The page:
Finally, our estimates regarding second-hand smoking are below to those reported by other studies, even including those with previous smoking history. A global report documented that 40% of children, 33% of male non-smokers and 35% of female non-smokers were exposed to second-hand smoke [23]. In Canada, for example, about 25% of never-smokers and 30% of ex-smokers self-reported second-hand smoke exposure [24], whereas this estimate can be as high as 48% among non-smokers in different counties in China [25].

Public health relevance

Second-hand smoking, similar to active smoking, has been associated with platelet activation, and for instance thrombus and plaque formation [26]. Endothelial lesions may appear due to vasoconstriction and the influx of inflammatory cells to the vascular wall. In addition, second-hand smoking is involved in the stiffening of arterial walls and, for instance, in the increase of arterial blood pressure [27].

Second-hand smoke exposure is a significant concern in different countries, and defining the problem and epidemiology of this risk factor seems to be relevant. Active smoking among adults is considered low in Peru, based not only in self-report but also using urine cotinine [28], and as a result, very few studies have been conducted to estimate the prevalence of second-hand smoking. In our study, of the total subjects reporting second-hand smoking, almost half of them reported exposure at home, which highlight the need of a family-based smoking restriction strategy to reduce the consequences of this exposure. This can be relevant as a recent study reported an estimate of 33% as the prevalence of second-hand smoke exposure among adolescents (i.e., those aged between 12 and 16 years) [16], which can be at high risk of future chronic conditions.

In addition to that, and despite of the smoking law in Peru, a relatively important proportion of subjects reported exposure at work or any other public place. Therefore, a better control and accomplishment of the law may be required. The previous experience in Europe established that a fully comprehensive smoke-free legislation is more effective than partial laws in reducing exposure to second-hand smoking [29]. Any law should be also actively enforced in order to have the desired impact. Thus, second-hand smoking could be used for assessing smoking-free efforts.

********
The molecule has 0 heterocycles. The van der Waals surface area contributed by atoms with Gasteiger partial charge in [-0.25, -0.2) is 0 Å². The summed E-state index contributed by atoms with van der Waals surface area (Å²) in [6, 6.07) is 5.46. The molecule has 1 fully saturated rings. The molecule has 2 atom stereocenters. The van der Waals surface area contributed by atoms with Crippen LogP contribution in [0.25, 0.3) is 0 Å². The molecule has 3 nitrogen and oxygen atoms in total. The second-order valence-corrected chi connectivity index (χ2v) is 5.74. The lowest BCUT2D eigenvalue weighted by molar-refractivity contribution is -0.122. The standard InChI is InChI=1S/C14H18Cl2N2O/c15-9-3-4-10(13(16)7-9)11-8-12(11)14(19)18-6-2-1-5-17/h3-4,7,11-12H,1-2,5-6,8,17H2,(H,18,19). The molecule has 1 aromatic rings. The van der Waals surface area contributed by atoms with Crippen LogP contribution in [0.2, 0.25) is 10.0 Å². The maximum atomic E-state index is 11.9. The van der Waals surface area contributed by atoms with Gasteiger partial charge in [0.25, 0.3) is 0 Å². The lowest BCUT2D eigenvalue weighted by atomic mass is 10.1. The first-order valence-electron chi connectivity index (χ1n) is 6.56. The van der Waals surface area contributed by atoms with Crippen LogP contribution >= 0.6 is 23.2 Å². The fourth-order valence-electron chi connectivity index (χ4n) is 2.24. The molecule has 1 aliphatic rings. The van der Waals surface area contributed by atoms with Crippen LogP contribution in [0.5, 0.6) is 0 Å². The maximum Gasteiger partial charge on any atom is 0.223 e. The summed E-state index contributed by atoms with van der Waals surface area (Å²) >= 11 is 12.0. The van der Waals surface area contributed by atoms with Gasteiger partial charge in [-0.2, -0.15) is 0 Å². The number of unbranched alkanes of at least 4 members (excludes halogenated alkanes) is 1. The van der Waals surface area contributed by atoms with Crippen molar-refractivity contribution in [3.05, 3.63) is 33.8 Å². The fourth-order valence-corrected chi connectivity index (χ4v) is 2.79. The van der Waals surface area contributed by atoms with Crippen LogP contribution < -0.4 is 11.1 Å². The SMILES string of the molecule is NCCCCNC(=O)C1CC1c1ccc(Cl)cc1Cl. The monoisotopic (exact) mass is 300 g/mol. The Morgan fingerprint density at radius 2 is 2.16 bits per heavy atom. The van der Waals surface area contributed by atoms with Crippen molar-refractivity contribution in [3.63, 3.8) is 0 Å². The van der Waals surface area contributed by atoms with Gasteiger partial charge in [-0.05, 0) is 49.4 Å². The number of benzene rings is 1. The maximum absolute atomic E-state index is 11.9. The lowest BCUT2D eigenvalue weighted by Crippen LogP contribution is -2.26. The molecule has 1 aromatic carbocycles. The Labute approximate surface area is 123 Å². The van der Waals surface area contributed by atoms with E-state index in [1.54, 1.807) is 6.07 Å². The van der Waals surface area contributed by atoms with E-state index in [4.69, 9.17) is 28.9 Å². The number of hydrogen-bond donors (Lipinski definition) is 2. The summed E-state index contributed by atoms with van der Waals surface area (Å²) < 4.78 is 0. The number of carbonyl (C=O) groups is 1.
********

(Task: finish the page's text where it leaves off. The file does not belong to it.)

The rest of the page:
Strengths and limitations

Strengths of this study include the nationally-representative and multistage approach as well as the assessment of second-hand smoking at home and at other places separately. However, this report also present limitations that should be highlighted. First, the cross-sectional nature prevents us to talk about causation, and only association may be inferred. Despite of this, our estimates are similar to those from previous literature. Second, passive smoking was assessed by self-report based on the 7 days previous to the survey, and for instance, we assumed a long second-hand smoking exposure when could not be the case inducing misclassification bias. We used this definition because of the questionnaire used in the survey we analyzed, which is consistent with other health surveys and other publications [16]. Future work should study whether other definitions change the prevalence estimates and correlates of second-hand smoking. Third, some recall bias may arise as part of self-reporting information. However, the impact on our estimates may be negligible as data was obtained on the 7 days previous to the survey. Fourth, degree or duration of exposure to second-hand smoking was not collected and, for instance, dose–response could not be explored. This is a shared limitation with other reports in the field looking national prevalence estimates. Finally, some residual confounding may arise as some confounders were not considered as health status and pre-existing chronic conditions.

Conclusions

There is a positive association between second-hand smoking and hypertension as well as with cardiovascular risk, and 15% of adults reported second-hand smoke exposure overall, with a great number of them exposed at home. There is a need to enforce the Peruvian law to have smoking-free places as well as to include second-hand smoking as a potential way for smoking surveillance.

Availability of data and materials

The dataset used for this manuscript is freely available from the Centro Nacional de Alimentación y Nutrición (CENAN), part of the Instituto Nacional de Salud, under reasonable request.

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Acknowledgements

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Funding

RMC-L is funded by a Wellcome Trust International Training Fellowship (214185/Z/18/Z). The funders had no role in the preparation of the manuscript, or the decision to publish.

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AB-O and RMC-L conceived the idea of the manuscript. AB-O conducted the analysis and wrote the initial draft of the paper with important and relevant suggestions of RMC-L. Both authors read and approved the final manuscript.

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Correspondence to Antonio Bernabe-Ortiz.

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Bernabe-Ortiz, A., Carrillo-Larco, R.M. Second-hand smoking, hypertension and cardiovascular risk: findings from Peru. BMC Cardiovasc Disord 21, 576 (2021). https://doi.org/10.1186/s12872-021-02410-x

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Keywords

  • Second-hand smoking
  • Hypertension
  • Cardiovascular risk
  • Peru